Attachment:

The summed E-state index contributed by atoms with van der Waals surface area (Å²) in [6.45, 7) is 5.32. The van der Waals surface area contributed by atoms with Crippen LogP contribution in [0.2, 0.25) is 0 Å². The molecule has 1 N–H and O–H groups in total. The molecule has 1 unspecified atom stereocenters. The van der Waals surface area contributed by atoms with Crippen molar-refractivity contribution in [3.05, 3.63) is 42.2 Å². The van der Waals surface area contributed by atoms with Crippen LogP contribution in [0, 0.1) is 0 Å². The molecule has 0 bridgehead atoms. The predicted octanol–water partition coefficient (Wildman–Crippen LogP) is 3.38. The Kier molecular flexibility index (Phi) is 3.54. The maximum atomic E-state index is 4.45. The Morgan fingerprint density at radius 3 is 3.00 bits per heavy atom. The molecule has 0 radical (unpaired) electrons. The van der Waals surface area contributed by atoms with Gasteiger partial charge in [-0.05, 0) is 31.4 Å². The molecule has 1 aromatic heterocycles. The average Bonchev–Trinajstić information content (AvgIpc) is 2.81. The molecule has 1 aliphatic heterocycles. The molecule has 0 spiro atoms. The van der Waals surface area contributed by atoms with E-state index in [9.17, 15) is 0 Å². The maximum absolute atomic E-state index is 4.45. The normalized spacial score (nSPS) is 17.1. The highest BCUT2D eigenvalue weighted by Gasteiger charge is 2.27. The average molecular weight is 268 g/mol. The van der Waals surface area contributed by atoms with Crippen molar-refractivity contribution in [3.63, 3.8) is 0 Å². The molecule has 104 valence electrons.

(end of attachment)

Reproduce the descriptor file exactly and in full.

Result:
The summed E-state index contributed by atoms with van der Waals surface area (Å²) in [6.45, 7) is 5.32. The van der Waals surface area contributed by atoms with Crippen LogP contribution in [0.2, 0.25) is 0 Å². The molecule has 1 N–H and O–H groups in total. The molecule has 1 unspecified atom stereocenters. The van der Waals surface area contributed by atoms with Crippen molar-refractivity contribution in [3.05, 3.63) is 42.2 Å². The van der Waals surface area contributed by atoms with Crippen LogP contribution in [0, 0.1) is 0 Å². The molecule has 0 bridgehead atoms. The predicted octanol–water partition coefficient (Wildman–Crippen LogP) is 3.38. The Kier molecular flexibility index (Phi) is 3.54. The maximum atomic E-state index is 4.45. The Morgan fingerprint density at radius 3 is 3.00 bits per heavy atom. The molecule has 0 radical (unpaired) electrons. The van der Waals surface area contributed by atoms with Gasteiger partial charge in [-0.05, 0) is 31.4 Å². The molecule has 1 aromatic heterocycles. The average Bonchev–Trinajstić information content (AvgIpc) is 2.81. The molecule has 1 aliphatic heterocycles. The molecule has 0 spiro atoms. The van der Waals surface area contributed by atoms with E-state index in [9.17, 15) is 0 Å². The maximum absolute atomic E-state index is 4.45. The normalized spacial score (nSPS) is 17.1. The highest BCUT2D eigenvalue weighted by Gasteiger charge is 2.27. The average molecular weight is 268 g/mol. The van der Waals surface area contributed by atoms with Crippen molar-refractivity contribution in [3.63, 3.8) is 0 Å². The molecule has 104 valence electrons.